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Thursday, June 24, 2021

The perfect wine pairing

While you certainly don’t have to do wine pairing with your food, it can make for a fun (and delicious) addition to your dinner party. Generally speaking, the age-old white wine with fish and red wine with red meat holds up, however there can be some exceptions. Remember that there really are no rules, and if you love a particular pairing – go for it!

Pairing: acidic food + acidic wine

Sommelier for wine subscription service Good Pair Days, Banjo Harris Plane says a dish that’s high in acidity can turn rich, fruity wines into a drop that’s “flabby and lifeless”. He suggests paring an acidic food, such as pizza (or anything tomato or lemon-based), with an acidic wine. “You can still drink wines across the richness profile as this is often independent of its acid profile,” he says. “One useful guideline is to look at the types of wine favoured in the countries the food originates from. For instance, the highly acidic Sangiovese is one of Italy’s favourite wines. With hundreds of years of eating pizza and pasta and drinking wine, it’s no accident they have this match down pat.” Looking for a high-acidity wine? Try a pinot noir, sangiovese or a shiraz.

Pairing: spicy food + slightly sweet wines

Spicy food can be tricky to pair with wine, with many people opting for beer instead when faced with a chilli-packed dish. According to Banjo, alcohol is a natural solvent of chilli acid, so wine, with an alcohol content of 9-14%, can work to stop the burn in its tracks. “A slightly sweet wine such as an off-dry Riesling has some of the natural sugar from the grapes left over from the fermenting process,” says Banjo. “This residual sugar dulls the heat, allowing you to taste the underlying flavours in the food. And as a bonus, the wine no longer tastes as sweet, so it’s a winner even for people who don’t like sweet wines.”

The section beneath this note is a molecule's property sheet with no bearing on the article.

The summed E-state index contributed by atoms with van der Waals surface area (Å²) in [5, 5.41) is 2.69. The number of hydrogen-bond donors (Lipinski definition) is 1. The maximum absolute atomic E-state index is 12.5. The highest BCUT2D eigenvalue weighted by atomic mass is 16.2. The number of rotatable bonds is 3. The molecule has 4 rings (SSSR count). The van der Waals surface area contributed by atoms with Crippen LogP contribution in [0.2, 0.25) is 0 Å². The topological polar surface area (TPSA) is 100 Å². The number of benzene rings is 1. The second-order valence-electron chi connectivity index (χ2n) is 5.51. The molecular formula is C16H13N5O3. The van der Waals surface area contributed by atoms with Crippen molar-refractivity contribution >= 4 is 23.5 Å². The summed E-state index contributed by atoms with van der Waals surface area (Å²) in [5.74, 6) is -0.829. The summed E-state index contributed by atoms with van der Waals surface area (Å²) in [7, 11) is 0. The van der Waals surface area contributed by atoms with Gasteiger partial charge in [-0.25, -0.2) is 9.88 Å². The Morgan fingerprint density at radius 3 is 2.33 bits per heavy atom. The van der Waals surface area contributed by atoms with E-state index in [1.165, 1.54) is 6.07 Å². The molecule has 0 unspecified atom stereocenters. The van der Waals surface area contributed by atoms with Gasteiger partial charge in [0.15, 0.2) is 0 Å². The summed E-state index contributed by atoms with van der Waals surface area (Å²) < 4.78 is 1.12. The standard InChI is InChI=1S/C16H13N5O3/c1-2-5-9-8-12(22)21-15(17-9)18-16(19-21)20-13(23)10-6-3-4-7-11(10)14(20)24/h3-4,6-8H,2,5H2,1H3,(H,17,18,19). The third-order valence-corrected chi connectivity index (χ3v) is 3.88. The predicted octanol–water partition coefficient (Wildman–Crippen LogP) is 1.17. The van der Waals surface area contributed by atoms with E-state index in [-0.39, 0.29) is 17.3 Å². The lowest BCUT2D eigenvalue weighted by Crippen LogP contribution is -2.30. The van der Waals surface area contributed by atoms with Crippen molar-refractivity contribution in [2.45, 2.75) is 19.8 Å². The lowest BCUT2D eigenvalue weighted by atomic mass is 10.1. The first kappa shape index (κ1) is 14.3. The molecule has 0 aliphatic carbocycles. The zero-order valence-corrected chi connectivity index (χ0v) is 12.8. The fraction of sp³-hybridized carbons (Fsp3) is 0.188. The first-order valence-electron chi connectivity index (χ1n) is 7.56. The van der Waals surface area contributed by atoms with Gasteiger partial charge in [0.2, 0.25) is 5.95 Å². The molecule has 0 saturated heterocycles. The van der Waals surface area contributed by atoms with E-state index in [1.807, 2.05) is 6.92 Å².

Pairing: sweet food + sweet wines

A match made in heaven; sweet food and sweet wines belong together. Banjo says a sweet dessert will overpower almost all non-sweet white wines, with either a clash of flavours or a “lifeless” wine. “Ask for a glass of port, a dessert wine or even some sweet bubbly,” he says. “For those with a sweet tooth, it could just be your idea of food heaven. If this doesn’t sound like your sugary dream, then perhaps skip the wine with dessert or order the cheese platter instead.”

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